Abstract
This paper investigates the problem good-case latency of Byzantine agreement, broadcast and state machine replication in the synchronous authenticated setting. The good-case latency measure captures the time it takes to reach agreement when all non-faulty parties have the same input (or in BB/SMR when the sender/leader is non-faulty) and all messages arrive instantaneously. Previous result implies a lower bound showing that any Byzantine agreement or broadcast protocol tolerating more than n/3 faults must have a good-case latency of at least Δ. Our first result is a matching tight upper bound for a family of protocols we call 1Δ. We propose a protocol 1Δ-BA that solves Byzantine agreement in the synchronous and authenticated setting with optimal good-case latency of Δ and optimal resilience f < n/2. We then extend our protocol and present 1Δ-BB and 1Δ-SMR for Byzantine fault tolerant broadcast and state machine replication, respectively, in the same setting and with the same optimal good-case latency of Δ and f < n/2 fault tolerance.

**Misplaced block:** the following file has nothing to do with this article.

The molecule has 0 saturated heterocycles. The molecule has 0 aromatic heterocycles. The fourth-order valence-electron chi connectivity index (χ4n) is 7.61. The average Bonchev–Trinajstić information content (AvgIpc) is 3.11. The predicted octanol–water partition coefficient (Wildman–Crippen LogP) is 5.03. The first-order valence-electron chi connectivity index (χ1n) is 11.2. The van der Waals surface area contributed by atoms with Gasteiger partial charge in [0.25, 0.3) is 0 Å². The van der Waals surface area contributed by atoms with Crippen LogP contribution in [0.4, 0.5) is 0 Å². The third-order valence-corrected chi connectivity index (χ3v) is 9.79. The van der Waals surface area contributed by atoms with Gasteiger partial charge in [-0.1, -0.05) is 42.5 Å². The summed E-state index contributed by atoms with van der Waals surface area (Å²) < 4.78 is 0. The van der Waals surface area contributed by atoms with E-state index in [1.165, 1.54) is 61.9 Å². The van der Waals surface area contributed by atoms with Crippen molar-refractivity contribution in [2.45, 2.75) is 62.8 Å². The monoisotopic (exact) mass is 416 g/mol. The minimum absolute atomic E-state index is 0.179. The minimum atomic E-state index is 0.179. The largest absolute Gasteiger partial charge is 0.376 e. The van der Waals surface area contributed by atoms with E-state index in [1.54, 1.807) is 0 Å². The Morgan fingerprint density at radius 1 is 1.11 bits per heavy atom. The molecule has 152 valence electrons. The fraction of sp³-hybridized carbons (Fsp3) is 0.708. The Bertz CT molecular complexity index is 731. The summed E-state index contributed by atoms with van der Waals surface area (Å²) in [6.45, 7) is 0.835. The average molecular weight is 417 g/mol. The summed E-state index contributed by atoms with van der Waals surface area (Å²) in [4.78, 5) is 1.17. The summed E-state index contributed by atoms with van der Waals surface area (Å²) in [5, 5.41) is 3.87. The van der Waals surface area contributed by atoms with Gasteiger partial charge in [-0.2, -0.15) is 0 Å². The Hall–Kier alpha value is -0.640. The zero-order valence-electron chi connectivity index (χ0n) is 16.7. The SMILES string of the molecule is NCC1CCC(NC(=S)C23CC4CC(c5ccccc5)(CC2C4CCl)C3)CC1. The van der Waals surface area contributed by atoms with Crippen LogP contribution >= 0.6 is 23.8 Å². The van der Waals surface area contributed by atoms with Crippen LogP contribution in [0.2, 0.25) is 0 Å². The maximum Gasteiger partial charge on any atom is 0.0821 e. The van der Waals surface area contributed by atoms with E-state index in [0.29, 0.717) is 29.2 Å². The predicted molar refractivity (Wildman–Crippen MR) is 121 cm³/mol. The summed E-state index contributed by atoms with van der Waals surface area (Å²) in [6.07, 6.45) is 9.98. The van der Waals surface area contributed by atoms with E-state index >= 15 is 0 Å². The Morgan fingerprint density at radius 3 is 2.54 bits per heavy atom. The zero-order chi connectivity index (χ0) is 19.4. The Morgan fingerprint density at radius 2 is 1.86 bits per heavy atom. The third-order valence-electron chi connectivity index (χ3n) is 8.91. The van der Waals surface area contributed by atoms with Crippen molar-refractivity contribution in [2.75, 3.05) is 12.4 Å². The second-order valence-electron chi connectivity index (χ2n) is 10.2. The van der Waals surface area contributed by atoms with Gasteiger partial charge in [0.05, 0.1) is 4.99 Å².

Cite as

Ittai Abraham, Kartik Nayak, Ling Ren, and Zhuolun Xiang. Brief Announcement: Byzantine Agreement, Broadcast and State Machine Replication with Optimal Good-Case Latency. In 34th International Symposium on Distributed Computing (DISC 2020). Leibniz International Proceedings in Informatics (LIPIcs), Volume 179, pp. 47:1-47:3, Schloss Dagstuhl - Leibniz-Zentrum für Informatik (2020)


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@InProceedings{abraham_et_al:LIPIcs.DISC.2020.47,
  author =	{Abraham, Ittai and Nayak, Kartik and Ren, Ling and Xiang, Zhuolun},